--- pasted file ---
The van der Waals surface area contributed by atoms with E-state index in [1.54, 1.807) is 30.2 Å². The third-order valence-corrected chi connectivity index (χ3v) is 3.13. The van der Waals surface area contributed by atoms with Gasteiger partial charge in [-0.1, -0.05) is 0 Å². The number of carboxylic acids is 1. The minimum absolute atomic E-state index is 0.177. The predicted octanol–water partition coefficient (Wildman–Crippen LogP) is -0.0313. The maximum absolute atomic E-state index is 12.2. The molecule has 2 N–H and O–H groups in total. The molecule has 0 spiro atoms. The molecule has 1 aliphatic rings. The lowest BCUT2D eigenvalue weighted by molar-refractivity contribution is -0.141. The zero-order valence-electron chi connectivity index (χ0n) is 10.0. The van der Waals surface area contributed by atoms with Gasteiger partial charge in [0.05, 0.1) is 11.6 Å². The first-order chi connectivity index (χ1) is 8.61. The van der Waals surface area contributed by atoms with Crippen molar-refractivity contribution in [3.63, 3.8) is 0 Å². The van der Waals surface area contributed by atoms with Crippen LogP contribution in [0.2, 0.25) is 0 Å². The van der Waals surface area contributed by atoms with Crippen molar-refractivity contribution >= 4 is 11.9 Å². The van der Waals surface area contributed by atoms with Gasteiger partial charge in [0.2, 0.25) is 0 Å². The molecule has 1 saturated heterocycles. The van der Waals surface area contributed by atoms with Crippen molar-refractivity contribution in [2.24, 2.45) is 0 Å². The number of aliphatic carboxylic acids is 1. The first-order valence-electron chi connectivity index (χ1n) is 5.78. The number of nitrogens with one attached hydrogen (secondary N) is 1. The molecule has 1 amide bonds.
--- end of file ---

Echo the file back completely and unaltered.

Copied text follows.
The van der Waals surface area contributed by atoms with E-state index in [1.54, 1.807) is 30.2 Å². The third-order valence-corrected chi connectivity index (χ3v) is 3.13. The van der Waals surface area contributed by atoms with Gasteiger partial charge in [-0.1, -0.05) is 0 Å². The number of carboxylic acids is 1. The minimum absolute atomic E-state index is 0.177. The predicted octanol–water partition coefficient (Wildman–Crippen LogP) is -0.0313. The maximum absolute atomic E-state index is 12.2. The molecule has 2 N–H and O–H groups in total. The molecule has 0 spiro atoms. The molecule has 1 aliphatic rings. The lowest BCUT2D eigenvalue weighted by molar-refractivity contribution is -0.141. The zero-order valence-electron chi connectivity index (χ0n) is 10.0. The van der Waals surface area contributed by atoms with Gasteiger partial charge in [0.05, 0.1) is 11.6 Å². The first-order chi connectivity index (χ1) is 8.61. The van der Waals surface area contributed by atoms with Crippen molar-refractivity contribution in [3.63, 3.8) is 0 Å². The van der Waals surface area contributed by atoms with Crippen LogP contribution in [0.2, 0.25) is 0 Å². The van der Waals surface area contributed by atoms with Crippen molar-refractivity contribution >= 4 is 11.9 Å². The van der Waals surface area contributed by atoms with Gasteiger partial charge in [0.2, 0.25) is 0 Å². The molecule has 1 saturated heterocycles. The van der Waals surface area contributed by atoms with Crippen molar-refractivity contribution in [2.24, 2.45) is 0 Å². The number of aliphatic carboxylic acids is 1. The first-order valence-electron chi connectivity index (χ1n) is 5.78. The number of nitrogens with one attached hydrogen (secondary N) is 1. The molecule has 1 amide bonds.